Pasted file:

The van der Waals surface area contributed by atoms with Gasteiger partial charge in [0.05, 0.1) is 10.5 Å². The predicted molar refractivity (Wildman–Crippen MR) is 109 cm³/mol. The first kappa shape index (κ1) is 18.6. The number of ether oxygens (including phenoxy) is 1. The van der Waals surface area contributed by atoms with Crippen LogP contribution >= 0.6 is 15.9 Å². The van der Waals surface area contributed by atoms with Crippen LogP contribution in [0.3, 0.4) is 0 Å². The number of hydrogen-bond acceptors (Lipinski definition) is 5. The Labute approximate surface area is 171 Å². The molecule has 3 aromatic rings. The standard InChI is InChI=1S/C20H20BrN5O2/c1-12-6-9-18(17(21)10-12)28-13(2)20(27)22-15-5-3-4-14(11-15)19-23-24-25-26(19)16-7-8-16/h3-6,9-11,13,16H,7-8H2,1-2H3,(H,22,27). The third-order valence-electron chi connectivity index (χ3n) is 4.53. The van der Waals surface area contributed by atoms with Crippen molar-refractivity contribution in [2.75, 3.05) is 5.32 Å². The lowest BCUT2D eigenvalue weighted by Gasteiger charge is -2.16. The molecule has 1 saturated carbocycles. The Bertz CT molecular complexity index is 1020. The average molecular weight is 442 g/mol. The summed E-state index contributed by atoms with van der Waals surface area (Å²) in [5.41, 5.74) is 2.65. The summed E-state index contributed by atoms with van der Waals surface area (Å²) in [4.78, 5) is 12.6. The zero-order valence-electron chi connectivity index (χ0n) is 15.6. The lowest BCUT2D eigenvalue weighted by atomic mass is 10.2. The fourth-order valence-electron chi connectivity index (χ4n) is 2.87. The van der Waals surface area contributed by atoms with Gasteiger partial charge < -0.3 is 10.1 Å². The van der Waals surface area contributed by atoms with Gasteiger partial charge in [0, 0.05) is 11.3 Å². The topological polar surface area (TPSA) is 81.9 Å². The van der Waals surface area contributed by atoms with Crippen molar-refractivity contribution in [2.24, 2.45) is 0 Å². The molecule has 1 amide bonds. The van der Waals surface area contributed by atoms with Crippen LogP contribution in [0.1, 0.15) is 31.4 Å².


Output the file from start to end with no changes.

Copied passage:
The van der Waals surface area contributed by atoms with Gasteiger partial charge in [0.05, 0.1) is 10.5 Å². The predicted molar refractivity (Wildman–Crippen MR) is 109 cm³/mol. The first kappa shape index (κ1) is 18.6. The number of ether oxygens (including phenoxy) is 1. The van der Waals surface area contributed by atoms with Crippen LogP contribution >= 0.6 is 15.9 Å². The van der Waals surface area contributed by atoms with Crippen LogP contribution in [0.3, 0.4) is 0 Å². The number of hydrogen-bond acceptors (Lipinski definition) is 5. The Labute approximate surface area is 171 Å². The molecule has 3 aromatic rings. The standard InChI is InChI=1S/C20H20BrN5O2/c1-12-6-9-18(17(21)10-12)28-13(2)20(27)22-15-5-3-4-14(11-15)19-23-24-25-26(19)16-7-8-16/h3-6,9-11,13,16H,7-8H2,1-2H3,(H,22,27). The third-order valence-electron chi connectivity index (χ3n) is 4.53. The van der Waals surface area contributed by atoms with Crippen molar-refractivity contribution in [2.75, 3.05) is 5.32 Å². The lowest BCUT2D eigenvalue weighted by Gasteiger charge is -2.16. The molecule has 1 saturated carbocycles. The Bertz CT molecular complexity index is 1020. The average molecular weight is 442 g/mol. The summed E-state index contributed by atoms with van der Waals surface area (Å²) in [5.41, 5.74) is 2.65. The summed E-state index contributed by atoms with van der Waals surface area (Å²) in [4.78, 5) is 12.6. The zero-order valence-electron chi connectivity index (χ0n) is 15.6. The lowest BCUT2D eigenvalue weighted by atomic mass is 10.2. The fourth-order valence-electron chi connectivity index (χ4n) is 2.87. The van der Waals surface area contributed by atoms with Gasteiger partial charge < -0.3 is 10.1 Å². The van der Waals surface area contributed by atoms with Gasteiger partial charge in [0, 0.05) is 11.3 Å². The topological polar surface area (TPSA) is 81.9 Å². The van der Waals surface area contributed by atoms with Crippen molar-refractivity contribution in [2.24, 2.45) is 0 Å². The molecule has 1 amide bonds. The van der Waals surface area contributed by atoms with Crippen LogP contribution in [0.1, 0.15) is 31.4 Å².